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US House to vote on bill to ban imports of goods from Xinjiang into China, World News

Members of the US House of Representatives are set to vote next week on a bill to ban imports from China‘s Xinjiang region due to concerns about forced labor, Representative Jim McGovern said Thursday, sponsor of the bill.

Uyghur measures, if passed, could create a “rebuttable presumption” of forced labor in manufacturing products from Xinjiang, where the Chinese government has established extensive networks of detention camps for Uyghurs and other minorities Muslim.

Read also | “Xinjiang papers”: leak reveals link between Xi Jinping’s speeches and Uyghur repression

“Next week is an important week for human rights,” said McGovern. “… We think it is important to change some Chinese laws, hope that they are largely human rights oriented. The Uyghur law on the prevention of forced labor, we want it. cross the finish line in one form or another. “

There has been a long-standing row between Republicans and Democrats over Uyghur legislation.

More recently, Senator Marco Rubio called for the National Defense Authorization Act or NDAA to be amended to include the measure. This has delayed the Senate’s consideration of the massive annual Pentagon drafting policies.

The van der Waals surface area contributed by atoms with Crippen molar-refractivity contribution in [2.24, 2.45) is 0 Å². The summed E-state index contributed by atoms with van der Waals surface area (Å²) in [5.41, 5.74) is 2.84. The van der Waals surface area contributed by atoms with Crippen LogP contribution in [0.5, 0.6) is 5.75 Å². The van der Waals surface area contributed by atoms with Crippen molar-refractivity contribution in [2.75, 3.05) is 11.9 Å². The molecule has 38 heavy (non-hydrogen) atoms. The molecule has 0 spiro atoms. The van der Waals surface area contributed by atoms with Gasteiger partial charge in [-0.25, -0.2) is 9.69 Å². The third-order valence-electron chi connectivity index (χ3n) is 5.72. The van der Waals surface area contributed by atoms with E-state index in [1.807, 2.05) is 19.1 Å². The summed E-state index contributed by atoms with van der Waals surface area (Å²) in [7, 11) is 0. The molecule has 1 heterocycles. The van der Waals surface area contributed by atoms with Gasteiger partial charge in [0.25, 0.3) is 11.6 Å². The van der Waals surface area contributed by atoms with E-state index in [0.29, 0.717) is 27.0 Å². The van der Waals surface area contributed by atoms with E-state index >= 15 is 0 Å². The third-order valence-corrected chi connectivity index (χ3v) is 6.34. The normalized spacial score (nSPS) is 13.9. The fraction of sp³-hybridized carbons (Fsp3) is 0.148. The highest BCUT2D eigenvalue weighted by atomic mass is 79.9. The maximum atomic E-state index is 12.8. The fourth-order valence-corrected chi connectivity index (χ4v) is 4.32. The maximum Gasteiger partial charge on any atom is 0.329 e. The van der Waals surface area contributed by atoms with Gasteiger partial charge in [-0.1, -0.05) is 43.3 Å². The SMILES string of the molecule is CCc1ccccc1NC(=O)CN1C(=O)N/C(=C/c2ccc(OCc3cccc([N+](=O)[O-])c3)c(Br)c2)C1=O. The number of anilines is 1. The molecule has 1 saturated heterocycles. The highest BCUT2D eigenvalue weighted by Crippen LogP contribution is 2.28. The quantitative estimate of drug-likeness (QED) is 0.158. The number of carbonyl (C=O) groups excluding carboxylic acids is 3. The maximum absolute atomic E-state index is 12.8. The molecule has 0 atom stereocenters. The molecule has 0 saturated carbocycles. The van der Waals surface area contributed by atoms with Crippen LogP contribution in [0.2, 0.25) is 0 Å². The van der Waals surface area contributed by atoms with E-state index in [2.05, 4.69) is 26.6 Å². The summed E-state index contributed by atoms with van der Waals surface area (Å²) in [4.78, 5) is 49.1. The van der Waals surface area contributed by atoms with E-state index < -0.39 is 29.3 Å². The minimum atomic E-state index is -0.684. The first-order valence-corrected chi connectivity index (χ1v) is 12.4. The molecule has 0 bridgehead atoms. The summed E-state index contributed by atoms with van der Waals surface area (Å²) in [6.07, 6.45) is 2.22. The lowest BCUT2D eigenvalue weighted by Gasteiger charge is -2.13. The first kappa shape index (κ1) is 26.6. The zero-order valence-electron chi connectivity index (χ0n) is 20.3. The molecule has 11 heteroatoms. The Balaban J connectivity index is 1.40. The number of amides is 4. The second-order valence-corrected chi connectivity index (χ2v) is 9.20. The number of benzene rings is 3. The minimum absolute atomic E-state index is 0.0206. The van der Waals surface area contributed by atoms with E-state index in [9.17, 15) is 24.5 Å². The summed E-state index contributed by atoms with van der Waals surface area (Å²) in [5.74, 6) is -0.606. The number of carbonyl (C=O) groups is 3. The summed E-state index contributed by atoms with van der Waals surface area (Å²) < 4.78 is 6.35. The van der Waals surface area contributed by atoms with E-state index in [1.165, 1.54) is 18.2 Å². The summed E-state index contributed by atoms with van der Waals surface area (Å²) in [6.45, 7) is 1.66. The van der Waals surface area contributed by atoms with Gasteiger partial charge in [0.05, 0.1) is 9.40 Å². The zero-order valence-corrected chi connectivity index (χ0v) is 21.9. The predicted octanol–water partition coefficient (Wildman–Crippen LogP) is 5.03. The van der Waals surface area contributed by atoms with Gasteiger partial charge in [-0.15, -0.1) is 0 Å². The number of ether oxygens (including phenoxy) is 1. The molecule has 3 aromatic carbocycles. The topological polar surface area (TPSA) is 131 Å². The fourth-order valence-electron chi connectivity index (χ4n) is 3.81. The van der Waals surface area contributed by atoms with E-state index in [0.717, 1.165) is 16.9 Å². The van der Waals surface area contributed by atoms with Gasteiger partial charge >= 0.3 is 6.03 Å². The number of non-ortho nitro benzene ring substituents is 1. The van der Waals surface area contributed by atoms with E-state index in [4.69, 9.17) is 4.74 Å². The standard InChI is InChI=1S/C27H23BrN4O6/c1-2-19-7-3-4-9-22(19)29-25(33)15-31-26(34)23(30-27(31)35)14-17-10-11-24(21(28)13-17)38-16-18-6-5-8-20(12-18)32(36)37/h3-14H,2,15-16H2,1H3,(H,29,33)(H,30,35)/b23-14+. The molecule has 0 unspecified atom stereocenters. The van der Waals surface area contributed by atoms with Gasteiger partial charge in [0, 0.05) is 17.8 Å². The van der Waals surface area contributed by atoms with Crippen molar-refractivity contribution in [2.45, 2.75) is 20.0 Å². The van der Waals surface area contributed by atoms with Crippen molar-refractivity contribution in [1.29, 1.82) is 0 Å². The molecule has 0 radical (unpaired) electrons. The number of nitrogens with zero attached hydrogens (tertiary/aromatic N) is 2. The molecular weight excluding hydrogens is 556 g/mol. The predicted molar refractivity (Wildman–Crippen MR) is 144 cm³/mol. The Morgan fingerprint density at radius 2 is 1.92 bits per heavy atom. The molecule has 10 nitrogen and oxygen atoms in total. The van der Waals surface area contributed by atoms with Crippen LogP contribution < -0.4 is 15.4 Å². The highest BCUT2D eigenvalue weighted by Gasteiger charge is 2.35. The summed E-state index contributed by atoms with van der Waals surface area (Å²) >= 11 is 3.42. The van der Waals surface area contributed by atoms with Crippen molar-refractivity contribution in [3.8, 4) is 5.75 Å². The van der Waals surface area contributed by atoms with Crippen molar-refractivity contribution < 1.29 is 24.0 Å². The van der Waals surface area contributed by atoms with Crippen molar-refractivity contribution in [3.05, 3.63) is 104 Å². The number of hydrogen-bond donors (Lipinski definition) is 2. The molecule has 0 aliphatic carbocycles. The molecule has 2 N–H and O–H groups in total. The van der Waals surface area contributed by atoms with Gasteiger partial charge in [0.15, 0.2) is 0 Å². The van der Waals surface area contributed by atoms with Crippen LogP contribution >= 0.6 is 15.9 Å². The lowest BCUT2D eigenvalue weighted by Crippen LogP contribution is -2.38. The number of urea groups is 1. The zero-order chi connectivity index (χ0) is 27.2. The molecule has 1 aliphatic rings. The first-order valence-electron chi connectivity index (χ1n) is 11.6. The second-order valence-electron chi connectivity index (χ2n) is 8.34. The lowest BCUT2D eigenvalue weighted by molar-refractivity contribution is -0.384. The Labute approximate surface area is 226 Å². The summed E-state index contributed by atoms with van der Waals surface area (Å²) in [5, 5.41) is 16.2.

Read also | More than 40 countries call on China to respect Uyghur rights

Neither Rubio’s office nor his spokesperson immediately responded to a request for comment on whether the House’s passage of McGovern’s defense bill would change his position.

Biden’s Democrats have been accused by Republicans of slowing down legislation because it would complicate the president’s renewable energy agenda. However, Democrats deny this accusation.

“I just want to see a strong, much stronger approach to forced labor in Xinjiang,” Democratic Representative Dan Kildee said in a telephone interview with Reuters news agency. According to him, the national production of solar panels could be increased.

Watch | China pushes to counter Biden democracy summit

The Chinese government denies that abuses are occurring in Xinjiang, which supplies much of the world’s solar panels. The United States government and many rights groups, however, claim genocide is taking place.

In response to growing Chinese influence, President Biden will also host a Democracies Summit next week.

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